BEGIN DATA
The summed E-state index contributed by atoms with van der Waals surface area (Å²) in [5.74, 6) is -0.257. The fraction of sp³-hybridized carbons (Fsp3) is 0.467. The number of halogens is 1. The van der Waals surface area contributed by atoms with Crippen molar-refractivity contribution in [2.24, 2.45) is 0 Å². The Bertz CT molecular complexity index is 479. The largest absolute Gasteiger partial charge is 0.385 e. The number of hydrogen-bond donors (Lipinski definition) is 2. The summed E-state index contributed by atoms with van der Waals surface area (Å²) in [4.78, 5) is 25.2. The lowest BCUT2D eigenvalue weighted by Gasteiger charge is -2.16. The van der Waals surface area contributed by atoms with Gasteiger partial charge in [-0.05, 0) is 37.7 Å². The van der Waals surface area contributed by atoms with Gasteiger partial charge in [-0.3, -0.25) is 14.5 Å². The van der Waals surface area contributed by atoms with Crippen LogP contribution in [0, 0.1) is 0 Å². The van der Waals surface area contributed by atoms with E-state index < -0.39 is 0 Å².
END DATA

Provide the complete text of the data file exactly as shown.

The summed E-state index contributed by atoms with van der Waals surface area (Å²) in [5.74, 6) is -0.257. The fraction of sp³-hybridized carbons (Fsp3) is 0.467. The number of halogens is 1. The van der Waals surface area contributed by atoms with Crippen molar-refractivity contribution in [2.24, 2.45) is 0 Å². The Bertz CT molecular complexity index is 479. The largest absolute Gasteiger partial charge is 0.385 e. The number of hydrogen-bond donors (Lipinski definition) is 2. The summed E-state index contributed by atoms with van der Waals surface area (Å²) in [4.78, 5) is 25.2. The lowest BCUT2D eigenvalue weighted by Gasteiger charge is -2.16. The van der Waals surface area contributed by atoms with Gasteiger partial charge in [-0.05, 0) is 37.7 Å². The van der Waals surface area contributed by atoms with Gasteiger partial charge in [-0.3, -0.25) is 14.5 Å². The van der Waals surface area contributed by atoms with Crippen LogP contribution in [0, 0.1) is 0 Å². The van der Waals surface area contributed by atoms with E-state index < -0.39 is 0 Å².